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How to build a remote and inclusive work environment for LGBTQ+ in 2022


by Alejandra Soto

Putting together a guideline for inclusion in the workplace may seem like an entangled web of do’s and don’ts. Ensuring it is followed and running remotely might add to the complex task. 

How to build a remote and inclusive work environment

But the impact these efforts have on your LGBTQ staff is empowering and life changing, not only for them but also for the whole company. In fact, inclusive companies are 1.7 times more likely to be innovative and get 2.3 times more cash flow per employee. Josh Bersin

Following these 7 simple steps can positively transform your business’ remote work environment and turn it into a safe and supportive space where your LGBTQ+ employees can thrive. 

  • Create an unbiased recruitment process.

Interviews are their first direct and meaningful contact with your company culture. Handle the recruitment process with equality and respect. Bear in mind the endless nuances of identities and value them. This is a great way to start getting to know the candidate’s true talent and potential. Ask for their names and pronouns and respect them at all times. Eliminate or reformulate all interview questions that may cause discomfort or offense.   

  • Be mindful and respectful of the language used in all interactions at work.

Words are important, educating yourself and the staff on how you can unintentionally hurt team members by using pronouns conventionally is a must. Not to mention there should be a zero-tolerance for deliberate hurtful comments and senseless innuendos. There are AI powered tools that help identify and flag derogatory language, inviting workers to reflect on their language usage and reducing bias.

  • Create a space for open discussion and bonding.

Nothing breaks down more barriers than open communication. Sharing their experiences and points of view is an excellent way of getting everyone involved and building bonds of empathy and trust. However, don’t push your LGBTQ staff to participate in these spaces, not because you feel comfortable asking and knowing about their life, it means they will eagerly share it with you… and others… in a video call… with everyone staring at them. Create a special group on Slack or your prefered communication tool for opening discussions, learning events and sharing your learning progress.

  • Do state and enforce a zero-tolerance policy against discriminatory acts.

It’s one thing to have your statements on paper and another quite different to enforce it. Being clear about the zero-tolerance policy from the beginning will set the record straight to both the offenders and allies alike. That’s why everything from the offer and onboarding to the day-to-day interactions needs your careful planning and monitoring. Encourage employees to gently correct others if there’s a slip and to communicate situations where there’s an intentional offense.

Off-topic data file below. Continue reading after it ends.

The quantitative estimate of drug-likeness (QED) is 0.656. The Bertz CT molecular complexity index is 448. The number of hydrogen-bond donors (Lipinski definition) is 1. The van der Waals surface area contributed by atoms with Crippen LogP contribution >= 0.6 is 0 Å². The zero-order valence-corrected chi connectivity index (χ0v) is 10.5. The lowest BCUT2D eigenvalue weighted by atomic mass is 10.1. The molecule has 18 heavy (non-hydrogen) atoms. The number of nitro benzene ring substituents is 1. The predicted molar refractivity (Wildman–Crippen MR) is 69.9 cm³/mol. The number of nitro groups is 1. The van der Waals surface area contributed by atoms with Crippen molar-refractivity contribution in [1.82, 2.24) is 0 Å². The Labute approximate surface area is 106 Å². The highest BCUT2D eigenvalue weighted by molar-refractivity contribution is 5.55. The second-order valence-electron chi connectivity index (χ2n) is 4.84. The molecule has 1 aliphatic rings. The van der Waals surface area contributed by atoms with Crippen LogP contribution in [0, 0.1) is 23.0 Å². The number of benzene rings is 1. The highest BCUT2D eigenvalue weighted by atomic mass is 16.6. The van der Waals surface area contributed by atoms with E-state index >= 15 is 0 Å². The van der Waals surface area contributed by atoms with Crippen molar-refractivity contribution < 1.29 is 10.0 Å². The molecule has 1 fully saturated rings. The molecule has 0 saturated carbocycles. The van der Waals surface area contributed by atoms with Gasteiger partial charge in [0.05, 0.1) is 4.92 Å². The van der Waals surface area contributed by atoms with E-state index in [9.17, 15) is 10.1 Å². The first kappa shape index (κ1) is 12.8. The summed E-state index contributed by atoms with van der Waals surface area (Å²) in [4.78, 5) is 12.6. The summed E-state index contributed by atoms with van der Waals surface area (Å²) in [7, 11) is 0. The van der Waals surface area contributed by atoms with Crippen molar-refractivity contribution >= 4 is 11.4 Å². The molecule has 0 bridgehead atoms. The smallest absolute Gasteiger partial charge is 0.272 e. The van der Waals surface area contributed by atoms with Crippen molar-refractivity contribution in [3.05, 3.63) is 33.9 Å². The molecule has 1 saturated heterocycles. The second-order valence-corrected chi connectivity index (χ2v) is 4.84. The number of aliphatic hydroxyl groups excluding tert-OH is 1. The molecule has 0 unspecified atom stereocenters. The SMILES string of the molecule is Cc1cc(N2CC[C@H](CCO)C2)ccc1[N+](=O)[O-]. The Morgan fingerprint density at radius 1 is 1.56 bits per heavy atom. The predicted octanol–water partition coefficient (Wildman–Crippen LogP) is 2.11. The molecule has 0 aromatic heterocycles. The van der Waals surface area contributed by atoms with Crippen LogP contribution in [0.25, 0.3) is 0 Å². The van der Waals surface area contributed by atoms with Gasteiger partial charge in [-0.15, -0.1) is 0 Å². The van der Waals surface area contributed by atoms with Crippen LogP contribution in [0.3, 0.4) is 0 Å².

• Protect and support LGBTQ+ workers. 

LGBTQ+ people can face aggression inside and outside of work. Have an open and supportive communication to let them know it’s safe to seek help in their workplace. Also, create policies that empower them to live their life fully and unapologetically. Easy-to-access medical care information and transition protocols are examples of actions that establish your allyship and endorse trust. 

  • Use the flag but do the work.

It’s ok to show your support through marketing, but make sure your work speaks for itself as well. Keep your staff and yourself well informed and trained in new policies adopted, laws and achievements which could be embraced in your business. Showcase your success and the goals you have for each year. Either small or big, this can be used as a benchmark for future improvements. Include all members of your team in a video call to receive new ideas as to what else can be done to support LGBTQ staff.

  • Celebrate your employees’ engagement in inclusion.

Congratulate and boast about your workers initiatives and goals reached. This not only motivates them to continue learning but it also encourages their team members to participate in events, courses and discussions. Building a united front where LGBTQ+ people can count on their colleagues and superiors for kindness, empathy and support. 

LGBTQ+ often face great obstacles in their work environment and even greater outside of work. Becoming aware of the issues is just the first step in the complex but much needed process of constructing work conditions where no one feels cast out. Companies can help by having a well thought plan on their LGBTQ+ employees needs and the active participation of all the staff.

Opening a space where they can feel they belong will empower them as much as it will transform their co-workers involved in this supportive net.

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